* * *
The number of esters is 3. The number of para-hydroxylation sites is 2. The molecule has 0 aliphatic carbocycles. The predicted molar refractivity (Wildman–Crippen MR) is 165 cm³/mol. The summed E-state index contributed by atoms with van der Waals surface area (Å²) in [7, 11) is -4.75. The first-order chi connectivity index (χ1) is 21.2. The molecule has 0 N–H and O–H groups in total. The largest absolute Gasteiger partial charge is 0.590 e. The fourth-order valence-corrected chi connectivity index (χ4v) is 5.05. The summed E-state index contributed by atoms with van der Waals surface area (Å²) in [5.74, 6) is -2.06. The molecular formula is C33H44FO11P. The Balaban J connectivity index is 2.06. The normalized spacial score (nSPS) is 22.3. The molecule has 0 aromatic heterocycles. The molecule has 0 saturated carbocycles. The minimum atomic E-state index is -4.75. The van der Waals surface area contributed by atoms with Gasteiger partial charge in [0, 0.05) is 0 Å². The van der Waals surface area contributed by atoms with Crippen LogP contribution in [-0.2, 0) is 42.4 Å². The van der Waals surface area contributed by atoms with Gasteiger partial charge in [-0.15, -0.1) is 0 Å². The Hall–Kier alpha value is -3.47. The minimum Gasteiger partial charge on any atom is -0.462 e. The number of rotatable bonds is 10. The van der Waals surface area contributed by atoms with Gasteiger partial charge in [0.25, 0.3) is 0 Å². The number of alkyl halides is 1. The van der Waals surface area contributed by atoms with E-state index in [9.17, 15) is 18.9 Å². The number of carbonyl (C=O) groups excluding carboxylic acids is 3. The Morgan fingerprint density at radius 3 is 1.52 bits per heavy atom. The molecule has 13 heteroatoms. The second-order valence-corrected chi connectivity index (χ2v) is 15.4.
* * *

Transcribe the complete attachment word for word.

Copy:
The number of esters is 3. The number of para-hydroxylation sites is 2. The molecule has 0 aliphatic carbocycles. The predicted molar refractivity (Wildman–Crippen MR) is 165 cm³/mol. The summed E-state index contributed by atoms with van der Waals surface area (Å²) in [7, 11) is -4.75. The first-order chi connectivity index (χ1) is 21.2. The molecule has 0 N–H and O–H groups in total. The largest absolute Gasteiger partial charge is 0.590 e. The fourth-order valence-corrected chi connectivity index (χ4v) is 5.05. The summed E-state index contributed by atoms with van der Waals surface area (Å²) in [5.74, 6) is -2.06. The molecular formula is C33H44FO11P. The Balaban J connectivity index is 2.06. The normalized spacial score (nSPS) is 22.3. The molecule has 0 aromatic heterocycles. The molecule has 0 saturated carbocycles. The minimum atomic E-state index is -4.75. The van der Waals surface area contributed by atoms with Gasteiger partial charge in [0, 0.05) is 0 Å². The van der Waals surface area contributed by atoms with Crippen LogP contribution in [-0.2, 0) is 42.4 Å². The van der Waals surface area contributed by atoms with Gasteiger partial charge in [-0.15, -0.1) is 0 Å². The Hall–Kier alpha value is -3.47. The minimum Gasteiger partial charge on any atom is -0.462 e. The number of rotatable bonds is 10. The van der Waals surface area contributed by atoms with Gasteiger partial charge in [0.25, 0.3) is 0 Å². The number of alkyl halides is 1. The van der Waals surface area contributed by atoms with E-state index in [9.17, 15) is 18.9 Å². The number of carbonyl (C=O) groups excluding carboxylic acids is 3. The Morgan fingerprint density at radius 3 is 1.52 bits per heavy atom. The molecule has 13 heteroatoms. The second-order valence-corrected chi connectivity index (χ2v) is 15.4.